Highway Miles Down, Fatalities Up

The rate of traffic fatalities on Kansas highways surged in the first nine months of 2020 despite dramatic reduction in miles traveled because of temporary stay-at-home mandates and ongoing health concerns of the COVID-19 pandemic, officials say.

The Reflector reports that number of vehicle miles traveled on Kansas highways from January through September plummeted 10.2% compared to the same period in 2019.

The fatality rate per 100 million miles traveled in Kansas increased during the nine-month period, escalating to 1.52 in 2020 from 1.29 in 2019.

The total number of Kansas highway traffic fatalities – not just the rate – increased during the March to September months in which COVID-19 imposed the greatest impact on residents of the state.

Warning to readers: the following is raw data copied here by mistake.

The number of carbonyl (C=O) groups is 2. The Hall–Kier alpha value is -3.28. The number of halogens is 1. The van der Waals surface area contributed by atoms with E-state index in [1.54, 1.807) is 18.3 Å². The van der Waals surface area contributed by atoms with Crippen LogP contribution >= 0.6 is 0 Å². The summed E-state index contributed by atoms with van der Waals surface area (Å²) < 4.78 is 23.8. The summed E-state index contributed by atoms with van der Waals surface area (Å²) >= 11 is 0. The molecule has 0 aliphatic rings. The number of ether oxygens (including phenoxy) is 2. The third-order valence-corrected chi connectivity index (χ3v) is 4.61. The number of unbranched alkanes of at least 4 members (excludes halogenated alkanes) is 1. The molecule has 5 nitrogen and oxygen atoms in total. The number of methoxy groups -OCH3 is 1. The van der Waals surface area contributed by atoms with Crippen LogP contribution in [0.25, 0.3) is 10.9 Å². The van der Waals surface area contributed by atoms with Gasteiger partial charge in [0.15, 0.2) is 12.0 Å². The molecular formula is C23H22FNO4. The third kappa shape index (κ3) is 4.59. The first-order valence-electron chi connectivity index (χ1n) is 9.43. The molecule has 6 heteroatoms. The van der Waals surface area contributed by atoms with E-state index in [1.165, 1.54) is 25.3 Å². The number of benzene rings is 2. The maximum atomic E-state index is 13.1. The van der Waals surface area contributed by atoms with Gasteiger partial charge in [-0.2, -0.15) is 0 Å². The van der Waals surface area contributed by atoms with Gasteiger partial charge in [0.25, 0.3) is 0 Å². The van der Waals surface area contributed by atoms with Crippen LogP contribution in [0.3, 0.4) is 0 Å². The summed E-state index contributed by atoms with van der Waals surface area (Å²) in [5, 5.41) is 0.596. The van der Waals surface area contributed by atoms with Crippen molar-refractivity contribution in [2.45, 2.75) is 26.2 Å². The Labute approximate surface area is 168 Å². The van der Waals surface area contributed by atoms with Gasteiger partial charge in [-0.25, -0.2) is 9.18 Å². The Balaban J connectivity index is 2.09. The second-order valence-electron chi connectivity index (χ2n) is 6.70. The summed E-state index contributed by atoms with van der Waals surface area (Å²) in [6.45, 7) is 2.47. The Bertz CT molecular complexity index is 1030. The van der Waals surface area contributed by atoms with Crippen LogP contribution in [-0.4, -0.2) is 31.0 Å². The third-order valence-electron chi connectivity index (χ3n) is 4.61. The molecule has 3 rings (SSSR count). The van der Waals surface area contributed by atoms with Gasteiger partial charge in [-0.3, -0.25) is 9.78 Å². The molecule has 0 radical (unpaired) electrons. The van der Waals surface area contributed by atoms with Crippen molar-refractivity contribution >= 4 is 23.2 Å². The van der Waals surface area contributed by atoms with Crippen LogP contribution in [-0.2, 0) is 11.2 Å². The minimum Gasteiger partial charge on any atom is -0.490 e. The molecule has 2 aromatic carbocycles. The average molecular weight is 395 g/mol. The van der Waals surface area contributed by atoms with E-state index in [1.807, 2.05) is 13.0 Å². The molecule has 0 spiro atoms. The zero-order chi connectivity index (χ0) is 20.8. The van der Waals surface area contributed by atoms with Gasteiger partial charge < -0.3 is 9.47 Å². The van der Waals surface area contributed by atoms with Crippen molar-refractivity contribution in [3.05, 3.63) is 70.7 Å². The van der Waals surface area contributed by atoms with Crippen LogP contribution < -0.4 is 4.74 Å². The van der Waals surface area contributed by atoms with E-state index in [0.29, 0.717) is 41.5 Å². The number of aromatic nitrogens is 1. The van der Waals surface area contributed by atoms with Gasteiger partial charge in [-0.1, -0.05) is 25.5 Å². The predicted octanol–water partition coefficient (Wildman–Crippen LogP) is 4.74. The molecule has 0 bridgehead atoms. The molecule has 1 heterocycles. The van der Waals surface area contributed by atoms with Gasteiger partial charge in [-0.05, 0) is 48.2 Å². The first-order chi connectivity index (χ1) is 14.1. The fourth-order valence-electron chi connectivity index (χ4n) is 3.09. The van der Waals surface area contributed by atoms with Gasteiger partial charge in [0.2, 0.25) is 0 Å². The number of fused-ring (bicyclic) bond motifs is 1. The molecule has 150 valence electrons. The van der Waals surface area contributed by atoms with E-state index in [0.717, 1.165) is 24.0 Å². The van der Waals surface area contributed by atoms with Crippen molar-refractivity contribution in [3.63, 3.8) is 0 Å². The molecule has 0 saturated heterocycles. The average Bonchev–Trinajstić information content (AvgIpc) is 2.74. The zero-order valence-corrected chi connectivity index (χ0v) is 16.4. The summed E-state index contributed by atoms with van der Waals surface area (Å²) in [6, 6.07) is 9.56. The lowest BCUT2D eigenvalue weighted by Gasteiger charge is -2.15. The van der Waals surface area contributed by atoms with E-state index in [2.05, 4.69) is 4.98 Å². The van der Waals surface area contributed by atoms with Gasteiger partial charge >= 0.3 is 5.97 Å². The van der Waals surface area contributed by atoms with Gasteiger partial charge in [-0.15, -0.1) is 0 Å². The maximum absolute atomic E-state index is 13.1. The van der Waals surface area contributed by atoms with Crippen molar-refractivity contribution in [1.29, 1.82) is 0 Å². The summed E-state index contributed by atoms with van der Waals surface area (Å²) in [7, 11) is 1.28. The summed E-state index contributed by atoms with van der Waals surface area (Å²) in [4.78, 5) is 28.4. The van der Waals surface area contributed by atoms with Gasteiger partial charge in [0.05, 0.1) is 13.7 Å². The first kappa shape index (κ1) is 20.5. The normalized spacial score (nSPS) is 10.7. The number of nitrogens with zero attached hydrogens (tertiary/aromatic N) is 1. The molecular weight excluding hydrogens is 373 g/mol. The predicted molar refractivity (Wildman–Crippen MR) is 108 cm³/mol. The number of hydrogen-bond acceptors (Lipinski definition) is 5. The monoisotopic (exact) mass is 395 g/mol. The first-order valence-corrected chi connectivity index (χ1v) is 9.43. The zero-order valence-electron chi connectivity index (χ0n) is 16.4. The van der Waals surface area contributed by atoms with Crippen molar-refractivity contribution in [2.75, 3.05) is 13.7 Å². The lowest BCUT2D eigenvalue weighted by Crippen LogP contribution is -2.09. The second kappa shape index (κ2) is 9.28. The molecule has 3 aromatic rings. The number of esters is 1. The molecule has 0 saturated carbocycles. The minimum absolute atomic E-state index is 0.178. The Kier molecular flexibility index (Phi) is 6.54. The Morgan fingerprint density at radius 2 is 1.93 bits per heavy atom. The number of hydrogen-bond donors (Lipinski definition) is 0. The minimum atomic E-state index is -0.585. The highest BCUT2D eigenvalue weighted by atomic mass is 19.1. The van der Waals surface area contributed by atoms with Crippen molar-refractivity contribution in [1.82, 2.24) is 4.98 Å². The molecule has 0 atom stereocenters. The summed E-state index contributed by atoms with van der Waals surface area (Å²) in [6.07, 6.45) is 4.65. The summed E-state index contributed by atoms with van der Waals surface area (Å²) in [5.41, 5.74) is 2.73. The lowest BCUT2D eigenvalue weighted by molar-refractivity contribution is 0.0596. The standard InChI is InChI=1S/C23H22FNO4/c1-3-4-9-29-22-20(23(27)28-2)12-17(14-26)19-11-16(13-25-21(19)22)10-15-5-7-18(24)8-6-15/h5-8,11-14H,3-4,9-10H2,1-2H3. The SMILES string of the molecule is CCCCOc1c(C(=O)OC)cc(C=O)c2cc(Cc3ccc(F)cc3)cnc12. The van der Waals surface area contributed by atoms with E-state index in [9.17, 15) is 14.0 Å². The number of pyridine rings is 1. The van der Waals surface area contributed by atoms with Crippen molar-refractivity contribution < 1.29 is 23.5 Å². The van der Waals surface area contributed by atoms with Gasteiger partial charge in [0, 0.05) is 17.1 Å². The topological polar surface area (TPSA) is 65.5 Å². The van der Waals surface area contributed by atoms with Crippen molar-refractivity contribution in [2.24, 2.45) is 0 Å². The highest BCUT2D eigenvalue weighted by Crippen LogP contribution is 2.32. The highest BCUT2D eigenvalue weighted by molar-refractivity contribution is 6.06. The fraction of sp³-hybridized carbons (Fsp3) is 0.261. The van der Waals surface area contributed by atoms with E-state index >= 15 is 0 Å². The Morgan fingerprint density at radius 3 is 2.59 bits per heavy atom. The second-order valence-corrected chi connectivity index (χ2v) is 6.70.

The National Safety Council’s estimate based on the first six months of 2020 data from all 50 states indicated there was a 20% jump in the U.S. death rate, which is a key indicator of how safely drivers used the roadways.

The shift between January and June 2020, compared to the same six-month period in 2019, represented the highest surge for a six-month period since 1999, NSC said.